by Jon Schweppe
Sometimes, you don’t even need to be a politics whiz in order to win at PredictIt. You just have to read the rules. This week, I have a rules interpretation that could nearly double the smart reader’s investment.
The market for who will be first to leave President Trump’s cabinet is still open, despite Reince Priebus leaving last week and Secretary of Homeland Security John F. Kelly taking over as Chief of Staff.
I understand the confusion. The title of the contract itself is worded to imply that Reince Priebus will resolve to YES, as Kelly didn’t leave Trump’s cabinet but simply switched roles. However, let’s read the fine print of the contract:
Following the launch of this market, the first among the officials collectively named in the questions in this market to cease to formally hold the office he or she was listed as holding on the White House web page at https://www.whitehouse.gov/administration/cabinet upon launch of the market shall be the individual named in the question.
In the event that the time and date upon which two or more of the listed individuals cease to formally hold their respective offices is identical or so similar as to be indistinguishable, as determined at PredictIt’s sole discretion, the question listing the candidate with the first alphabetical last name will resolve as Yes, while other questions will resolve as No.
PredictIt’s decisions and determinations under this rule shall be at PredictIt’s sole discretion and shall be final.
The key takeaway here is that the rules of the contract call for the first official to “cease to formally hold the office he or she was listed as holding.” That’s different than the title of the contract, which is “first to leave.” The title, however, is irrelevant. The rules are what matter.
In this instance, Priebus was let go as Chief of Staff and immediately replaced by Kelly, who then relinquished his “Secretary of Homeland Security” title. This all happened simultaneously, as far as we can tell. A strict reading of the second paragraph implies that, because the move was “identical or so similar as to be indistinguishable, as determined at PredictIt’s sole discretion, the question listing the candidate with the first alphabetical last name will resolve as YES.”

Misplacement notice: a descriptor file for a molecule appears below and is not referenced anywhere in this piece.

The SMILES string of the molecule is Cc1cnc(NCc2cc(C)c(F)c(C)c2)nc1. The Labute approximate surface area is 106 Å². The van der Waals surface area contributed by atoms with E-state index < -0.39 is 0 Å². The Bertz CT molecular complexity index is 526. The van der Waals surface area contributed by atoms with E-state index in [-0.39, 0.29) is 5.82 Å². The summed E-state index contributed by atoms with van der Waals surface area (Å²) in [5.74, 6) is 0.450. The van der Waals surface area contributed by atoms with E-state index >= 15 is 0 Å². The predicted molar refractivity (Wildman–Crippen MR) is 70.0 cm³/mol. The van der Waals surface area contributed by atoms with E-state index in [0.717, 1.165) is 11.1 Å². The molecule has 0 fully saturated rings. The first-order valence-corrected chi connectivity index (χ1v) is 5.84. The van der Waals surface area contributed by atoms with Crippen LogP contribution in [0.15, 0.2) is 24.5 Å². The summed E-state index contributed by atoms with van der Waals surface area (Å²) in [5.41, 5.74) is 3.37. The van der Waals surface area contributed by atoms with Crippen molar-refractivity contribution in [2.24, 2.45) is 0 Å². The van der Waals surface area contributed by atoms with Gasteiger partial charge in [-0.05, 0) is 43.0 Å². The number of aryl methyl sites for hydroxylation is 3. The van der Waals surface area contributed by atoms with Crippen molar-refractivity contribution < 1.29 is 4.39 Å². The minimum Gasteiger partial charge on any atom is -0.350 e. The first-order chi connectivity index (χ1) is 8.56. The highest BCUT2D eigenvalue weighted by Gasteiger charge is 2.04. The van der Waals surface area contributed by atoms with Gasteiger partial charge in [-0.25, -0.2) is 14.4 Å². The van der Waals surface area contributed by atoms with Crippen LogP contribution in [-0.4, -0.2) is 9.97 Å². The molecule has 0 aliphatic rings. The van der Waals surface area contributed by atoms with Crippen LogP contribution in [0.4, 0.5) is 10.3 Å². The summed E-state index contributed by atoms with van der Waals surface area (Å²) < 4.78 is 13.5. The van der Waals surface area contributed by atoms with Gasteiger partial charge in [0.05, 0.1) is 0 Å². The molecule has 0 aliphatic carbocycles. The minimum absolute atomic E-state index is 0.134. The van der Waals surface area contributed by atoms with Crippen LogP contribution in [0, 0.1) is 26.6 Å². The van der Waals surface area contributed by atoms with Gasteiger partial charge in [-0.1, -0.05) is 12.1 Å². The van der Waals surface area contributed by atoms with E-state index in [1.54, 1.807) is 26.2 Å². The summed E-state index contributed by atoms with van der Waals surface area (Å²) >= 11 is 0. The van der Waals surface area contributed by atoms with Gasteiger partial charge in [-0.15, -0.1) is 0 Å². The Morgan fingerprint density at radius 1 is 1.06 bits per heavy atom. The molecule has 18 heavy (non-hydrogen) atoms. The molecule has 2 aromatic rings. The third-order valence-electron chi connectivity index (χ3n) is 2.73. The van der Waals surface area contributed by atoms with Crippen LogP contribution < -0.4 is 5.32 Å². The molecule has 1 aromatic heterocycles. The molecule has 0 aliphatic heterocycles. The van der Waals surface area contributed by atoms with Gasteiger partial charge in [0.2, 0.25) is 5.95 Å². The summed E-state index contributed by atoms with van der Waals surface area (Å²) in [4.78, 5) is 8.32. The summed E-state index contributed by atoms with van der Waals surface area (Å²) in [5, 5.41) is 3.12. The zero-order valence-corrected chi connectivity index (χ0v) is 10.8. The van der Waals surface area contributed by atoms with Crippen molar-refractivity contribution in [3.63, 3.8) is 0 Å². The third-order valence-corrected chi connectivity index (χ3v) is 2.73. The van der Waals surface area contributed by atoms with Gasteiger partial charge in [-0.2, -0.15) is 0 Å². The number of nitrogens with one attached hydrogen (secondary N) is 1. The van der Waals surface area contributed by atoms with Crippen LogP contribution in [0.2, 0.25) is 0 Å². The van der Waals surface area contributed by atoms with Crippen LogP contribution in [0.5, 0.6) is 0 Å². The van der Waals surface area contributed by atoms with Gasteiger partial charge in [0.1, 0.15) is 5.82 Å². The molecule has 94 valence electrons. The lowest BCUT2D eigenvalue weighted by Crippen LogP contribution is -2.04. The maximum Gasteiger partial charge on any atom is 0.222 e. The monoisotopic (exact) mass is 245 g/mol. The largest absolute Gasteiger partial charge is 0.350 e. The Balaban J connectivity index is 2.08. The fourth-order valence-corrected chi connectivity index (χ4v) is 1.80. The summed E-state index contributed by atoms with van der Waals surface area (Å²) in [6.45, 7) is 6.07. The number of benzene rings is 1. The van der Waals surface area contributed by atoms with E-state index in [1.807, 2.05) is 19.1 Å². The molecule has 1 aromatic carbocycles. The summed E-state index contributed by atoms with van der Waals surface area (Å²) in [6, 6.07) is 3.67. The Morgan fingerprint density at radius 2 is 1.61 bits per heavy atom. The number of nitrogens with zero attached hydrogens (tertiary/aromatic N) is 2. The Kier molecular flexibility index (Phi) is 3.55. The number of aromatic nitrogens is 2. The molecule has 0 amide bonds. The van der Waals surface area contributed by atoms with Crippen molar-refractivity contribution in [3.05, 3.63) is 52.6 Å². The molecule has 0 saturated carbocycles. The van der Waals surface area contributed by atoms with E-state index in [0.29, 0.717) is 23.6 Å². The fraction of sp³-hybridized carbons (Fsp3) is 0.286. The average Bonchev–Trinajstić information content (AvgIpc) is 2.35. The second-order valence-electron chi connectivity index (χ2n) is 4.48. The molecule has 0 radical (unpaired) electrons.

“K” comes before “P.” I learned that in pre-school. So yes, it’s a lock. You can still buy YES contracts on John F. Kelly “leaving” first at just 51 cents.
The national media has essentially written off West Virginia’s Senate seat for the GOP, and I have to ask… why?
Yes, West Virginia voters like Democratic Senator Joe Manchin… before the 2018 campaign starts. His approval ratings are fairly high, with 57 percent approving and 33 percent disapproving of his job performance according to Morning Consult.
But that’s where the good times end for Sen. Manchin. He’s up against a really impressive GOP candidate in Attorney General Patrick Morrisey. Morrisey is unbelievably sharp, his record is impeccable, and there’s no doubt he will savage Manchin for his very blue record in a very red state. Let’s not forget — Trump won 68 percent of the West Virginia vote in 2016. There’s no doubt Morrisey will give Manchin a run for his money.
Will West Virginians really be on board with a Democratic senator who has obstructed President Trump’s agenda from day one? Who stands with Planned Parenthood? Who stands with the far left environmentalists who want to destroy the coal industry?
PredictIt seems to think so. You can buy Manchin YES shares at 68 cents right now and NO shares at 32 cents. I’m going to respectfully disagree with the market. I think getting more than 2 to 1 on your investment for NO is a pretty great value play, especially when, in this humble correspondent’s opinion, Manchin is actually a slight underdog against Patrick Morissey.
Photo credit: Chairman of the Joint Chiefs of Staff/Gage Skidmore via Flickr